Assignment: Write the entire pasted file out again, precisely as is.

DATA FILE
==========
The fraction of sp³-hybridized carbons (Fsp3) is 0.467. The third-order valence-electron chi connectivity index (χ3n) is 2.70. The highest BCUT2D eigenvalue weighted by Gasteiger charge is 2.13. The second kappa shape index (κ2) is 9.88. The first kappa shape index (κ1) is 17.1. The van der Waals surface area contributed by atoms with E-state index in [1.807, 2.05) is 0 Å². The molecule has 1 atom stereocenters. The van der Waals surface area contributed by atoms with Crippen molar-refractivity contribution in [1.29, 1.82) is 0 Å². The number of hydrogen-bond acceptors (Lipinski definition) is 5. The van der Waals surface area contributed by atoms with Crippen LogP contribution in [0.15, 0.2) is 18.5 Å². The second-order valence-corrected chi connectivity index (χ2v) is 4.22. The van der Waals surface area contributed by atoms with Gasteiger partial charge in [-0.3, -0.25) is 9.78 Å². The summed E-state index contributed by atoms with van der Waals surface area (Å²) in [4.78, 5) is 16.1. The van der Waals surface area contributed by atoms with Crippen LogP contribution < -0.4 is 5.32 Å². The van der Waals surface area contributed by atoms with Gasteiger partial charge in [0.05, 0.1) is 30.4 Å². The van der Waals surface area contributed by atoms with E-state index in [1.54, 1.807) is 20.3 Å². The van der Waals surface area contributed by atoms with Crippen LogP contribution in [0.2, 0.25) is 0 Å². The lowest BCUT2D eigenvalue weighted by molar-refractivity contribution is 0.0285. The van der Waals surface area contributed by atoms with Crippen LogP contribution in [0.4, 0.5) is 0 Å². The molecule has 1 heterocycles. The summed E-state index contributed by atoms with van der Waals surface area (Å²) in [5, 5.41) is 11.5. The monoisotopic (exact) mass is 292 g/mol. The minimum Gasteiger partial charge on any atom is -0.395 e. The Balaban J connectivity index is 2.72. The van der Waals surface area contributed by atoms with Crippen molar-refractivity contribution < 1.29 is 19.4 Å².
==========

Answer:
The fraction of sp³-hybridized carbons (Fsp3) is 0.467. The third-order valence-electron chi connectivity index (χ3n) is 2.70. The highest BCUT2D eigenvalue weighted by Gasteiger charge is 2.13. The second kappa shape index (κ2) is 9.88. The first kappa shape index (κ1) is 17.1. The van der Waals surface area contributed by atoms with E-state index in [1.807, 2.05) is 0 Å². The molecule has 1 atom stereocenters. The van der Waals surface area contributed by atoms with Crippen molar-refractivity contribution in [1.29, 1.82) is 0 Å². The number of hydrogen-bond acceptors (Lipinski definition) is 5. The van der Waals surface area contributed by atoms with Crippen LogP contribution in [0.15, 0.2) is 18.5 Å². The second-order valence-corrected chi connectivity index (χ2v) is 4.22. The van der Waals surface area contributed by atoms with Gasteiger partial charge in [-0.3, -0.25) is 9.78 Å². The summed E-state index contributed by atoms with van der Waals surface area (Å²) in [4.78, 5) is 16.1. The van der Waals surface area contributed by atoms with Crippen LogP contribution < -0.4 is 5.32 Å². The van der Waals surface area contributed by atoms with Gasteiger partial charge in [0.05, 0.1) is 30.4 Å². The van der Waals surface area contributed by atoms with E-state index in [1.54, 1.807) is 20.3 Å². The van der Waals surface area contributed by atoms with Crippen LogP contribution in [0.2, 0.25) is 0 Å². The lowest BCUT2D eigenvalue weighted by molar-refractivity contribution is 0.0285. The van der Waals surface area contributed by atoms with Crippen LogP contribution in [0.4, 0.5) is 0 Å². The molecule has 1 heterocycles. The summed E-state index contributed by atoms with van der Waals surface area (Å²) in [5, 5.41) is 11.5. The monoisotopic (exact) mass is 292 g/mol. The minimum Gasteiger partial charge on any atom is -0.395 e. The Balaban J connectivity index is 2.72. The van der Waals surface area contributed by atoms with Crippen molar-refractivity contribution < 1.29 is 19.4 Å².